Suite for the Sweet

Artist Resale Rights in the United States

By Michael McCullough

Whenever I read about efforts to legislate an “artist resale royalty” in the United States, there comes back into my mind the memory of a conversation I had about ten years ago when the British Parliament was debating the implementation of the EC Directive on artist resale rights.

I was interviewed by an aide to a British MP who was writing a report on the likely effect of the artist resale right upon the British art market. The artist resale right was adopted by the European Parliament in September 2001, and those countries like the UK that did not already have a resale right at that time were required to put one in place in 2006. The Brits were one of the last in Europe to adopt the right; the artist resale right was first introduced to Europe by France in the 1920’s (for auction sales only) – which is why it is often referred to by the French term “droit de suite”.

My interview focused on the competitive disadvantage brought about by the artist resale right to those British auctioneers who competed with auctioneers in the United States for consignments. It was my opinion at the time that the resale royalty put auctioneers in Europe at a competitive disadvantage to auctioneers in countries without the royalty. This is especially true at the high end of the art market where a seller can choose a sale venue in one of several different countries around the globe. I still believe this to be true, but I don’t think the royalty’s effect on the market is so great as to make it punitive; by way of example, the maximum payment under the UK law is €12,500, a miniscule amount in light of today’s nine-figure sale prices. In consequence of this, I don’t believe an artist should be denied the right to share in the financial gains upon the later resale of an artwork. I do, however, believe that-for very different reasons- there will not be an artist resale royalty in the United States anytime soon.

One of the founding principles of American jurisprudence is the idea that private property can never be taken by the government without just compensation. This is the concept of “what’s mine is mine and what’s yours is yours,” and Americans prefer things organize in this clear and tidy manner. In other countries, artwork and other types of personal property can be taken away by the government without any compensation; in other words, “what’s yours is mine.” Americans don’t care much for others coveting their wares; envy and jealousy are fine, but no coveting.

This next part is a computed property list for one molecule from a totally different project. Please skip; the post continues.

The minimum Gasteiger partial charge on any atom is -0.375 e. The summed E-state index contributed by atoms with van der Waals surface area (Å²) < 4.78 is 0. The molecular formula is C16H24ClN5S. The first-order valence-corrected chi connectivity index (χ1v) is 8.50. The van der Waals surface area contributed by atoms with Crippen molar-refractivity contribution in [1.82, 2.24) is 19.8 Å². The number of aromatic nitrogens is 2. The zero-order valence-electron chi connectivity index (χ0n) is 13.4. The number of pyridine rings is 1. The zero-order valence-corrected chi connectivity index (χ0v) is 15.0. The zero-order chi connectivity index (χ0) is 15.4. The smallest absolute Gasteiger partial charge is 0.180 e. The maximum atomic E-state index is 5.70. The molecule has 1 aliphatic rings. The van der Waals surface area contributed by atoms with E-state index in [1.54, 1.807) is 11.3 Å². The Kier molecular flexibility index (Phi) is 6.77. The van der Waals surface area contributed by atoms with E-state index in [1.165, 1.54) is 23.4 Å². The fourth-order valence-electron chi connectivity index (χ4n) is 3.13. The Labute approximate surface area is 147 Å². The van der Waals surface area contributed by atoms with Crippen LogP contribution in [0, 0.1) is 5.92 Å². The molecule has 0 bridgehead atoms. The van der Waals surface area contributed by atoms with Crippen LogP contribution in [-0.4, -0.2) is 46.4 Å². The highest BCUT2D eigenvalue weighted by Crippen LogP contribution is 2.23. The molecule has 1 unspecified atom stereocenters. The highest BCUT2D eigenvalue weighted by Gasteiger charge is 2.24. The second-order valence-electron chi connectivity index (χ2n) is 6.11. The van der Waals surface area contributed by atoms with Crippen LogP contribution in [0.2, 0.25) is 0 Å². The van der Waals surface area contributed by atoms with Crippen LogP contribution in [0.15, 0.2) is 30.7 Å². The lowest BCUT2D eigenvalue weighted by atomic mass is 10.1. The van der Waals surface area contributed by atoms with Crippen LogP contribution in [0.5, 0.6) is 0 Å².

In light of this principle, the artist resale royalty looks very much like a version of “what’s yours is mine.” Most visual artists retain the copyright to their artwork, so they are free to exploit their images commercially should they choose to do so. And an artist can, and many do, create images in series or multiples, so that a single image or concept can be exploited over and over again. Many who favor the artist resale right point to the ability of authors and composers to be remunerated for the reproduction or performance of their work, and the artist resale right is intended to create a parallel benefit. This comparison breaks down very quickly when you realize that in the artist example no additional instance of the original artwork is brought to the market; the correct analogy would be if Salmon Rushdie could claim some further payment for every copy of Midnight’s Children resold in a used bookstore above the $13 price at which it was originally published in 1981. No such right exists today for the author or composer. In fact, what is being proposed in the artist resale royalty is a new right that is not really a royalty at all- it’s more like a profit share- and fits awkwardly with existing concepts of property and ownership. As I said earlier, such a right seems like a good idea at first blush, as most things do, but to justify the right upon the comparison of payments to authors and composers is dubious.